By: Caroline Franklin
High School bathrooms are often a place that sets fear in the very heart of students. At Milton High School, it is no different from the rest of the world. With a severe lack of janitorial staff, it seems impossible for Milton to get it together. Colleen Williams, the Sophomore Class President said it herself, “We are extremely short on janitors, we are short about 6-10 janitors, and that sets us behind so much more and puts more work on the other janitors.” However, in planning budgets for schools (especially at Milton, where the enrollment is 2,000 plus,) it can be assumed that the administrators account for the fact that they will need more janitors than a typical school does. One would think the school board would also budget for things like soap, paper towels, and toilet paper.
All through last year at Milton, students would walk out of the bathroom with sopping wet hands, others would dry their hands with the very limited toilet paper the school provides, since the hand dryers are at least ten years old, and very faulty. Some of the time, the most students can do to cleanse their hands is run water over them, in sinks full of other student’s hair and other questionable substances. Not to mention, about one half of all of the bathroom stall doors at our school do not close. This causes students to feel unsafe, whereas using the bathroom should be a perfectly easy, mundane thing to do. Students do not think that accessibility is the case in the bathrooms, though. When asked about the state of the bathrooms, Paulina Osenenko, a junior, said; “I think the bathrooms at Milton can be very disturbing sometimes. People do not flush the toilet, many doors do not lock, and we don’t even get paper towels. The fact that many doors don’t lock, and they go for multiple months like that is ridiculous and disrespectful. Students should feel comfortable in the bathroom and it is rather inappropriate for many of the bathroom doors to be in the state they are in.”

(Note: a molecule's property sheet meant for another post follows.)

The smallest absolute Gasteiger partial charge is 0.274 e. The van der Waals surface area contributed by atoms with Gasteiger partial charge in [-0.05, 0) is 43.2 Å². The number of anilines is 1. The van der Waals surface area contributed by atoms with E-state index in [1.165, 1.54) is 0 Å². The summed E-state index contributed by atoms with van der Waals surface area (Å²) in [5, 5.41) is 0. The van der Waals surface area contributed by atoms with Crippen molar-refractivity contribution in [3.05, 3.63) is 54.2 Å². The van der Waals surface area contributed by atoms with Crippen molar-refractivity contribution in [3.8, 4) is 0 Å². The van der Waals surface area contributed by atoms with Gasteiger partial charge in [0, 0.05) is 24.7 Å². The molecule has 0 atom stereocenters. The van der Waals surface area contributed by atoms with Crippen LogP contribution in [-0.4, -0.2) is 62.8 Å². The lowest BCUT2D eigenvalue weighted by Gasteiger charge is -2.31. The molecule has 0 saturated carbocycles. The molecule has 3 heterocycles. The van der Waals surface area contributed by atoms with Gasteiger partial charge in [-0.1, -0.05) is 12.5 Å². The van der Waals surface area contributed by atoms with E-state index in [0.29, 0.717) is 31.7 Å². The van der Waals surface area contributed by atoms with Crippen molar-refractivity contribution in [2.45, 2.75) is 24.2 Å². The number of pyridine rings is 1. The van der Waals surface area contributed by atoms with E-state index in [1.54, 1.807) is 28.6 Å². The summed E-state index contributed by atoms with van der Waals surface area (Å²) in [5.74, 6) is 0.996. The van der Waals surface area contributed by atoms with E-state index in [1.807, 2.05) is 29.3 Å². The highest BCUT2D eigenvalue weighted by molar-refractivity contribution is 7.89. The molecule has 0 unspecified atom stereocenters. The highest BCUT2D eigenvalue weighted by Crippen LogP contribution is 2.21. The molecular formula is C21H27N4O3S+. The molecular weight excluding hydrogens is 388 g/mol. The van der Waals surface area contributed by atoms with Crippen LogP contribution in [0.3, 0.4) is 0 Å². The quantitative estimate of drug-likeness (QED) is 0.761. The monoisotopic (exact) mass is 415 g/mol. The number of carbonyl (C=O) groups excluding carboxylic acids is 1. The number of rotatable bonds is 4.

Administration explicitly said to Colleen Williams that there are three reasons they chose not to supply hand towels for students. The first is that students flush paper towels down the toilet, the second describes that they cannot afford paper towels, and the third is that (again) the school is extremely short on janitors. The risk this issue poses is detrimental. According to the Arizona Health Department, just a few of the diseases that dirty hands spread include Hepatitis A, E-Coli, Strep Throat, among others. Bathroom surfaces are covered in all kinds of filth, usually other bodily fluids, etc. Students have tried to protest on this issue, only to be told that there is no funding for the necessities in the bathrooms. Since there is no law that makes it mandatory for schools to provide soap, towels, or working hand dryers, they can say that. All us students want is a reliable to way to wash our hands, really.